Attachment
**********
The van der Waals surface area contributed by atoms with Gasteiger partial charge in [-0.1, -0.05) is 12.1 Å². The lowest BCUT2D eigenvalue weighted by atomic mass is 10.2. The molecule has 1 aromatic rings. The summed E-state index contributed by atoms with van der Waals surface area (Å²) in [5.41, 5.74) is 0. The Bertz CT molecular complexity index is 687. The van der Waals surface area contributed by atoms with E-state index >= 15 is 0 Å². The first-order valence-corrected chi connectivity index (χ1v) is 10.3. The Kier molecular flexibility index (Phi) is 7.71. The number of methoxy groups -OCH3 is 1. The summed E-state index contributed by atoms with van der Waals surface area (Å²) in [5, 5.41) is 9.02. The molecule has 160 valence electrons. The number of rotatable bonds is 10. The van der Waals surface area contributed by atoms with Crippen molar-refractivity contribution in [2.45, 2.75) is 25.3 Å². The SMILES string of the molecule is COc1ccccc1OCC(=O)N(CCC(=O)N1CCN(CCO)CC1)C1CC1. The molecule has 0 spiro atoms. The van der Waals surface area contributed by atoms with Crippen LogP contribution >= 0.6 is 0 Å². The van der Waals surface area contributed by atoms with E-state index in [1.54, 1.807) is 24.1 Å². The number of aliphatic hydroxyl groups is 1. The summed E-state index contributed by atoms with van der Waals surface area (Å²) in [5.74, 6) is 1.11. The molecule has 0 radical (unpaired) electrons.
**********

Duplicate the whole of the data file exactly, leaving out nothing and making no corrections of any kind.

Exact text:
The van der Waals surface area contributed by atoms with Gasteiger partial charge in [-0.1, -0.05) is 12.1 Å². The lowest BCUT2D eigenvalue weighted by atomic mass is 10.2. The molecule has 1 aromatic rings. The summed E-state index contributed by atoms with van der Waals surface area (Å²) in [5.41, 5.74) is 0. The Bertz CT molecular complexity index is 687. The van der Waals surface area contributed by atoms with E-state index >= 15 is 0 Å². The first-order valence-corrected chi connectivity index (χ1v) is 10.3. The Kier molecular flexibility index (Phi) is 7.71. The number of methoxy groups -OCH3 is 1. The summed E-state index contributed by atoms with van der Waals surface area (Å²) in [5, 5.41) is 9.02. The molecule has 160 valence electrons. The number of rotatable bonds is 10. The van der Waals surface area contributed by atoms with Crippen molar-refractivity contribution in [2.45, 2.75) is 25.3 Å². The SMILES string of the molecule is COc1ccccc1OCC(=O)N(CCC(=O)N1CCN(CCO)CC1)C1CC1. The molecule has 0 spiro atoms. The van der Waals surface area contributed by atoms with Crippen LogP contribution >= 0.6 is 0 Å². The van der Waals surface area contributed by atoms with E-state index in [1.54, 1.807) is 24.1 Å². The number of aliphatic hydroxyl groups is 1. The summed E-state index contributed by atoms with van der Waals surface area (Å²) in [5.74, 6) is 1.11. The molecule has 0 radical (unpaired) electrons.